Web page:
Mycoplasma bovis infection found in Finnish calves

10.12.2012

<p> <em>Mycoplasma bovis</em> infection has been found in Finland for the first time. The Finnish Food Safety Authority Evira detected the bacterial infection at a calf-rearing farm in eastern Finland. The 4 to 6-week-old calves with the infection were presenting with clear clinical symptoms of pneumonia. In addition to Mycoplasma, <em>Pasteurella multocida</em> bacteria, which cause pneumonia, were detected in the calves. The sources and extent of the <em>M. bovis</em> infection have not been established.</p>

M. bovis is one of the world’s most important and widespread causes of respiratory tract infections in cattle. In addition to respiratory tract infections, it causes arthritis, middle ear inflammation and conjunctivitis. It is also a common cause of bovine mastitis.

Mycoplasma infection exposes animals to other respiratory pathogens, which easily increases morbidity and the use of antibiotics. Unfortunately it is practically impossible to eradicate M. bovis infection from the animal population once it has spread there. M. bovis easily develops resistance to antibiotics when medicating animals. There are no vaccines available.

M. bovis spreads from farm to farm via animals that are symptomless carriers of the infection. It spreads from animal to animal through direct contact, as droplet infection and via items that have been in contact with animals. The bacteria survive in cool and damp conditions for months, but they are rapidly killed by dryness, heat and light.

When M. bovis is detected at a farm, the municipal veterinarian must be informed of the disease. The disease does not require legislative control and does not result in measures by the authorities, and it is possible to agree on the care of the animal with the local veterinarian. The disease is not transmitted to humans.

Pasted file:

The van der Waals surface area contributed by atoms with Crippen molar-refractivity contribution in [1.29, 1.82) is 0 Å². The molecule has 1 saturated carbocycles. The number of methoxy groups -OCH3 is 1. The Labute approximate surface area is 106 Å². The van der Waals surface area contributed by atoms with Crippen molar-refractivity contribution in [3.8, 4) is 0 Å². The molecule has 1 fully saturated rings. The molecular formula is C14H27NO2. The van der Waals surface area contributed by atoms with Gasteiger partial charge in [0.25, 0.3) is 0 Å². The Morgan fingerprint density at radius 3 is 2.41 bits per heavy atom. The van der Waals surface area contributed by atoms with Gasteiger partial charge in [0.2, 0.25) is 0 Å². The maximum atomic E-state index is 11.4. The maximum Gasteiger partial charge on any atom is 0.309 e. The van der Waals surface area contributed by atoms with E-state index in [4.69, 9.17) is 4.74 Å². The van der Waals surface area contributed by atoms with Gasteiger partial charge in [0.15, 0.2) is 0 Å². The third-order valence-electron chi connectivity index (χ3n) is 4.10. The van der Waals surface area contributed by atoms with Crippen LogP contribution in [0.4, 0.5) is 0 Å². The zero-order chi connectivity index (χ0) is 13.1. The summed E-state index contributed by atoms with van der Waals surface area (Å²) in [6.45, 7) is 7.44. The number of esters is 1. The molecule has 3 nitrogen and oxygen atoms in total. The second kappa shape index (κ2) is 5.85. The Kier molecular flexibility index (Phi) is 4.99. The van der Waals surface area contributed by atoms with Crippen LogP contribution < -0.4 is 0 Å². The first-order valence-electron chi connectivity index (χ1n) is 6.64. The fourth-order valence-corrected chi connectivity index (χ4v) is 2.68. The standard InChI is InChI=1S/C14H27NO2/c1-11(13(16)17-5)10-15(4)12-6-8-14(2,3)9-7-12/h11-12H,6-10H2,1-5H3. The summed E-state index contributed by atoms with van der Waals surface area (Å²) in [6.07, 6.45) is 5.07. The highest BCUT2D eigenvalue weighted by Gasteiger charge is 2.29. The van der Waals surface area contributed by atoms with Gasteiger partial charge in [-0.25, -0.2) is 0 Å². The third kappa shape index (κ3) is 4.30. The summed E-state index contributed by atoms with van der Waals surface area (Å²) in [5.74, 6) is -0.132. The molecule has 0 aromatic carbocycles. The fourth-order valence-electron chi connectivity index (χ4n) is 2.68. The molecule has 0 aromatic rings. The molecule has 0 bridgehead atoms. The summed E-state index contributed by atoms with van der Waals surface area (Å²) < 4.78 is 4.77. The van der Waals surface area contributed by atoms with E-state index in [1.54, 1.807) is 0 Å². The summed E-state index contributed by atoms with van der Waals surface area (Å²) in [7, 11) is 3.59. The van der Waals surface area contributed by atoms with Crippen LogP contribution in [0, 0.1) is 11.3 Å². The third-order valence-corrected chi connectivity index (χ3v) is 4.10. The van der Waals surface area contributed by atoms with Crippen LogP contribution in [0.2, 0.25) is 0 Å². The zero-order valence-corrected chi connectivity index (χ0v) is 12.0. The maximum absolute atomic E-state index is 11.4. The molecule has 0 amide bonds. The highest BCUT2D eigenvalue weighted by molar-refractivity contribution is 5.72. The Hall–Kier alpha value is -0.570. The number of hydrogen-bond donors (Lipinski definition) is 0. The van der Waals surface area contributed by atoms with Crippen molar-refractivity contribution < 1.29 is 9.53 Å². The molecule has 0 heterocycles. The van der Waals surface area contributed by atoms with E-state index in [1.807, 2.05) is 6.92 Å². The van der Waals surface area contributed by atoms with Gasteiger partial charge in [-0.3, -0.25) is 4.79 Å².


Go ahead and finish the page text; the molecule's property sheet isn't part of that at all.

Efforts have been made to prevent the spread of M. bovis to Finland through early detection of the disease. Evira has studied respiratory tract disease samples from calves and also other samples from cattle since 2004 in case of any suspicion of M. bovis infection. This year, the microbial DNA test used by local laboratories in the diagnostics of bovine mastitis has included M. bovis, and therefore a large proportion of mastitic milk samples this year have been tested for M. bovis with negative results. Moreover, the Association for Animal Disease Prevention ETT has provided guidelines for testing imported animals for M. bovis.

When calves are presenting with respiratory tract symptoms, it is important to ask a veterinarian to take laboratory samples of the upper respiratory tract to establish the cause of disease. Using laboratory diagnostics, it will be possible to determine the cause of the disease and, if necessary, antimicrobial resistance of the bacteria.

Evira determines an M. bovis infection through culture, and the bacteria are identified on the basis of nucleotide sequence. Evira is testing the suitability of M. bovis antibody test in diagnostics and will probably start using the method in the near future.

Further information:
Tarja Pohjanvirta, Senior Researcher, Head of Section,
Veterinary Bacteriology Research Unit, tel. +358 (0)44 720 1493
Paula Syrjälä, Senior Researcher,
Production Animal and Wildlife Health Research Unit,
studies into calf diseases, tel. +358 (0)44 720 1470

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